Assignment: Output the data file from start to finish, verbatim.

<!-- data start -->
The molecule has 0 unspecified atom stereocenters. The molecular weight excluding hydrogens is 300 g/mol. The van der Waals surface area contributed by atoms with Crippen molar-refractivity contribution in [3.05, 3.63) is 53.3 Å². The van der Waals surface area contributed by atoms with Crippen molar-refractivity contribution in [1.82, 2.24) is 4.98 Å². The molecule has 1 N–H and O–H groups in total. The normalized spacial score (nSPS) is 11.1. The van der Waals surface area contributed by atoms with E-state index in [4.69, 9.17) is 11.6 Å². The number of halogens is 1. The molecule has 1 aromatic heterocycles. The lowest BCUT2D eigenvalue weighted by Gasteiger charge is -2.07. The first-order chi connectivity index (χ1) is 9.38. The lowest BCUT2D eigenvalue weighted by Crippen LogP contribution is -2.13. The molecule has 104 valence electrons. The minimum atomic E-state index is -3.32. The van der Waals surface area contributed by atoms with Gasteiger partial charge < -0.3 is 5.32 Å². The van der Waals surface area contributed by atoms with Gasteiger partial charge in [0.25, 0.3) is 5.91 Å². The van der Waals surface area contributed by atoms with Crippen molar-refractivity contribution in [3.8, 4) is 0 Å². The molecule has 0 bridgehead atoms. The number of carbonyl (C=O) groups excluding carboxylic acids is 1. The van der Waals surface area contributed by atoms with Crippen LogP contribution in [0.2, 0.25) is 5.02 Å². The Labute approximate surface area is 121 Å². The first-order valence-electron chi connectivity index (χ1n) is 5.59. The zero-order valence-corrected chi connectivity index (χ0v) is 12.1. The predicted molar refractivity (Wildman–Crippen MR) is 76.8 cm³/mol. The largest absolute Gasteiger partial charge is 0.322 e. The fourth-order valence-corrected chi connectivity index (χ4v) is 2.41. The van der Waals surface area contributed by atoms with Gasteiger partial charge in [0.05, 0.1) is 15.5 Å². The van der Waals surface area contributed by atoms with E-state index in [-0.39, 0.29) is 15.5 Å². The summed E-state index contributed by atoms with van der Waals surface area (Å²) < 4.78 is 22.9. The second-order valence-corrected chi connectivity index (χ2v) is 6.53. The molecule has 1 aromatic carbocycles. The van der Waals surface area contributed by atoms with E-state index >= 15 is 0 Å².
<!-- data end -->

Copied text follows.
The molecule has 0 unspecified atom stereocenters. The molecular weight excluding hydrogens is 300 g/mol. The van der Waals surface area contributed by atoms with Crippen molar-refractivity contribution in [3.05, 3.63) is 53.3 Å². The van der Waals surface area contributed by atoms with Crippen molar-refractivity contribution in [1.82, 2.24) is 4.98 Å². The molecule has 1 N–H and O–H groups in total. The normalized spacial score (nSPS) is 11.1. The van der Waals surface area contributed by atoms with E-state index in [4.69, 9.17) is 11.6 Å². The number of halogens is 1. The molecule has 1 aromatic heterocycles. The lowest BCUT2D eigenvalue weighted by Gasteiger charge is -2.07. The first-order chi connectivity index (χ1) is 9.38. The lowest BCUT2D eigenvalue weighted by Crippen LogP contribution is -2.13. The molecule has 104 valence electrons. The minimum atomic E-state index is -3.32. The van der Waals surface area contributed by atoms with Gasteiger partial charge < -0.3 is 5.32 Å². The van der Waals surface area contributed by atoms with Gasteiger partial charge in [0.25, 0.3) is 5.91 Å². The van der Waals surface area contributed by atoms with Crippen molar-refractivity contribution in [3.8, 4) is 0 Å². The molecule has 0 bridgehead atoms. The number of carbonyl (C=O) groups excluding carboxylic acids is 1. The van der Waals surface area contributed by atoms with Crippen LogP contribution in [0.2, 0.25) is 5.02 Å². The Labute approximate surface area is 121 Å². The first-order valence-electron chi connectivity index (χ1n) is 5.59. The zero-order valence-corrected chi connectivity index (χ0v) is 12.1. The predicted molar refractivity (Wildman–Crippen MR) is 76.8 cm³/mol. The largest absolute Gasteiger partial charge is 0.322 e. The fourth-order valence-corrected chi connectivity index (χ4v) is 2.41. The van der Waals surface area contributed by atoms with Gasteiger partial charge in [0.05, 0.1) is 15.5 Å². The van der Waals surface area contributed by atoms with E-state index in [-0.39, 0.29) is 15.5 Å². The summed E-state index contributed by atoms with van der Waals surface area (Å²) < 4.78 is 22.9. The second-order valence-corrected chi connectivity index (χ2v) is 6.53. The molecule has 1 aromatic carbocycles. The van der Waals surface area contributed by atoms with E-state index >= 15 is 0 Å².